Have you ever wondered how trees survive when they lose their leaves? It turns out, the secret lies beneath the bark, in the form of stored carbon. A groundbreaking study has revealed that trees can withstand defoliation, the process of losing leaves, as long as they have a sufficient amount of this stored carbon. But when the carbon storage falls below a certain level, the trees are at risk of dying.

The research, which involved a combination of field observations, experiments, and modeling, discovered that the amount of carbon a tree has stored is a key factor in its ability to bounce back after losing its leaves. This stored carbon acts as a vital energy source, helping the tree to regrow its leaves and recover from the loss.

This fascinating discovery was consistent across a variety of tree species, indicating that it’s a universal survival strategy in the tree world. But why is this important to us?

Understanding this relationship between stored carbon and tree survival has significant implications for how we manage our forests. In the face of climate change, defoliation events are becoming more frequent. Knowing that a tree’s survival hinges on its carbon storage could help us make informed decisions about forest conservation and climate change mitigation.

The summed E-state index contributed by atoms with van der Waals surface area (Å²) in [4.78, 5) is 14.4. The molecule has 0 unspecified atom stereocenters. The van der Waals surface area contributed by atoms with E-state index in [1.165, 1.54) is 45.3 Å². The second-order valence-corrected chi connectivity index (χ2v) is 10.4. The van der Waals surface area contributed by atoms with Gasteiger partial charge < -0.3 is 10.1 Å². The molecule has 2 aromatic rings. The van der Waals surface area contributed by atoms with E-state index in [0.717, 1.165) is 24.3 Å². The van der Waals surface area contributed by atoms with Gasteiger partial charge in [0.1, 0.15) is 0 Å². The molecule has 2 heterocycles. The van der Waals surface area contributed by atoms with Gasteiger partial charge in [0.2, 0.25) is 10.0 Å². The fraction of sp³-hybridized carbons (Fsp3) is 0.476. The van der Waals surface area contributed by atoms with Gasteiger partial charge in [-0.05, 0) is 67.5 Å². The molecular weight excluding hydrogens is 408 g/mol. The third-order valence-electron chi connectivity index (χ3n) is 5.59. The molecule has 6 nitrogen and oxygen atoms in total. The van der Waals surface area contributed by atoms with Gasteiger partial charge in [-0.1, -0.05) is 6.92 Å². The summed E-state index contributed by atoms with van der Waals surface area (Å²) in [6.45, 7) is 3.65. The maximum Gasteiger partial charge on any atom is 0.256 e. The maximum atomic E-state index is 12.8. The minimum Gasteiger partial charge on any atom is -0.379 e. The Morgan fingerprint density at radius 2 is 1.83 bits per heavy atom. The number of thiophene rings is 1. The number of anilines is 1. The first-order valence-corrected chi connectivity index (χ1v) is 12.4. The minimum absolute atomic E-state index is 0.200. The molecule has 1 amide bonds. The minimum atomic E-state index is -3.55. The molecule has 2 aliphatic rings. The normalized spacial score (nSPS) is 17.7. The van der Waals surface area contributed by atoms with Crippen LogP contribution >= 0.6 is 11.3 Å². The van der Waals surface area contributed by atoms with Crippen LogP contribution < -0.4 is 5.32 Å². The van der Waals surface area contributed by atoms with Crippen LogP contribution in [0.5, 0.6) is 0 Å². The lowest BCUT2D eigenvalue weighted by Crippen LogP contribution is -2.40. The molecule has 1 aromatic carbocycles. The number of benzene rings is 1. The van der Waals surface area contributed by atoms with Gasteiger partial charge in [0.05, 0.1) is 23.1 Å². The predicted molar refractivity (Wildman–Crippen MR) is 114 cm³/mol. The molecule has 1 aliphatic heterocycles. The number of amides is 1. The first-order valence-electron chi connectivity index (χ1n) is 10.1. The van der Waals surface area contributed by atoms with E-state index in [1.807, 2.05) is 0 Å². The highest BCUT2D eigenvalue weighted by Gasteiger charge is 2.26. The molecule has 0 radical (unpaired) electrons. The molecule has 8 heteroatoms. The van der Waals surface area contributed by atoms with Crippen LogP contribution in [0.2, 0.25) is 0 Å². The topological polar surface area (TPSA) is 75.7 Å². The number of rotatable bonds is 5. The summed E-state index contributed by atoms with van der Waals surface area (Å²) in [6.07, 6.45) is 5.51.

However, the study also highlights the need for further research. We still need to understand the specific mechanisms through which stored carbon influences tree survival. Identifying the critical threshold of stored carbon for different tree species is also crucial.

In a world where trees are our allies in the fight against climate change, this research underscores the importance of understanding and preserving our leafy friends. After all, their survival could very well determine our own.

This has a direct relation to Hong Kong’s current insect problem. Ficus trees account for approximately 10% of its +7 million trees. This insect has 4 active feeding cycles within 1 year which can mean up to four defoliation (leaf loss) events for a tree, assuming the tree is able to produce leaves after each event. The infestation of Ficus trees by the Phauda flammans lepidoptera is a critical problem and must be addressed.

Read the full research paper here: Research 2021 – Defoliated trees die below a critical threshold of stored carbon.pdf

Visit our Phauda flammans Treatment Page